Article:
Michigan and the province of Ontario, Canada, will work together to find more energy-efficient and multimodal methods of shipping goods across their shared border, Michigan Gov. Gretchen Whitmer announced Wednesday.
The two governments signed an agreement to turn their shared bridge and tunnel crossings into a testbed for new mobility technologies. Officials said the goal is to create a roadmap for easily implementing automated- and connected-vehicle pilot programs, which starts with analyzing data on traffic safety and congestion at the border.
More than 25% of the $700 billion in annual trade conducted by the U.S. and Canada crosses through a Michigan-Ontario border crossing, making it the most active border crossing in North America, according to the state.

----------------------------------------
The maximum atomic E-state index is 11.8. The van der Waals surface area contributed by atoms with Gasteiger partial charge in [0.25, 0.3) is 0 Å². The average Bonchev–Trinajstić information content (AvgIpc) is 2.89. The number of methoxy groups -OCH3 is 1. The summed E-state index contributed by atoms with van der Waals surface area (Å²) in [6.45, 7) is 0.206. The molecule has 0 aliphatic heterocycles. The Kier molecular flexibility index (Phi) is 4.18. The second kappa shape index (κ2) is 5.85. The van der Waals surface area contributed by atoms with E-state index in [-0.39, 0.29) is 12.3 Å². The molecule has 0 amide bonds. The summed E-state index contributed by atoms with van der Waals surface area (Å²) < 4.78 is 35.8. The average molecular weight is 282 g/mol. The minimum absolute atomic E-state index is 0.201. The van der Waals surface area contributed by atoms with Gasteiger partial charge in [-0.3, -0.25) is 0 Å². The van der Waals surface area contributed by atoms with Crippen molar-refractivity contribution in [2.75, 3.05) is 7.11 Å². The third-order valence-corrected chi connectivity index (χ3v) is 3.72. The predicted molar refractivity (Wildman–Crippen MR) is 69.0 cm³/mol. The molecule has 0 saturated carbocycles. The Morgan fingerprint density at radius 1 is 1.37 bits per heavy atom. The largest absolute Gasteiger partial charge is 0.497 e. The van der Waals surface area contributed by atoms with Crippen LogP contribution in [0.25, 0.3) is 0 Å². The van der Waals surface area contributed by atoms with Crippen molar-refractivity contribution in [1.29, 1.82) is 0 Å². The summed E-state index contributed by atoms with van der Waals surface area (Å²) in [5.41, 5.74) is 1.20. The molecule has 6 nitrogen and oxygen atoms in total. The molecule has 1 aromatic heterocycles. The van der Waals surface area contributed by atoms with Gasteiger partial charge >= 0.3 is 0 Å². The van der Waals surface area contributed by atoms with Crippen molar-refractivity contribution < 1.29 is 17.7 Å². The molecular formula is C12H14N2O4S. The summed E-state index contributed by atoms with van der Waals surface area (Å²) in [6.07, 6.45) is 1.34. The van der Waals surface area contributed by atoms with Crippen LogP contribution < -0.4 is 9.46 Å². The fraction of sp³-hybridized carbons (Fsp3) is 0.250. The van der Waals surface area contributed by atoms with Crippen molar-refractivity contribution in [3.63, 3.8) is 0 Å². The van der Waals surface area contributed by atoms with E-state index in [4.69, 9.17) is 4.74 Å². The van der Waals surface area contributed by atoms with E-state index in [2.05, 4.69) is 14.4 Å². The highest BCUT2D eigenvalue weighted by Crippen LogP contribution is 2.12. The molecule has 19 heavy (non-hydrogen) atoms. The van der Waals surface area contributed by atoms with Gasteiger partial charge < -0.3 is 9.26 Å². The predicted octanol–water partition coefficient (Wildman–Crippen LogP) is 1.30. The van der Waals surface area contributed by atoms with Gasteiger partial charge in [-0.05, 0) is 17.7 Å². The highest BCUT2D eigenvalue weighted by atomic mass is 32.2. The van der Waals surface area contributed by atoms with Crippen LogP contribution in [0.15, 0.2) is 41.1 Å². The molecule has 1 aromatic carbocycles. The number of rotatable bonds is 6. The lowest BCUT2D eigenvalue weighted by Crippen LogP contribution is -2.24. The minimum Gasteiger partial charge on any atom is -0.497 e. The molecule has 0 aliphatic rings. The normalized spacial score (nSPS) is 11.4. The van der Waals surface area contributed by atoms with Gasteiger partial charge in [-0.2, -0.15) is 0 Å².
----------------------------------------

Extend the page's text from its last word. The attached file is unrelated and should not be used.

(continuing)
“Advancements in transportation technology have the potential to make the way we travel and transport goods safer, more efficient and environmentally friendly,” Caroline Mulroney, Ontario’s minister of transportation, said in a press release.
The project’s vendor, which has not yet been selected, will have just over a year to identify social, economic or environmental benefits that could come from increased mobility collaboration between Michigan and Ontario. Issues including access to transportation in urban communities, first- and last-mile delivery, emergency transportation and shipping logistics will be considered, according to a procurement document that requests a final report by the end of 2022.
The two governments first collaborated on an automated-vehicle pilot in 2017 that saw a pair of semi-autonomous vehicles drive back and forth across their border to see if automated vehicles could reduce gridlock around border crossings. Michigan also last year began to test unmanned, automated boats and drone programs throughout the Great Lakes through its Future Mobility office, with a goal of improving freight delivery.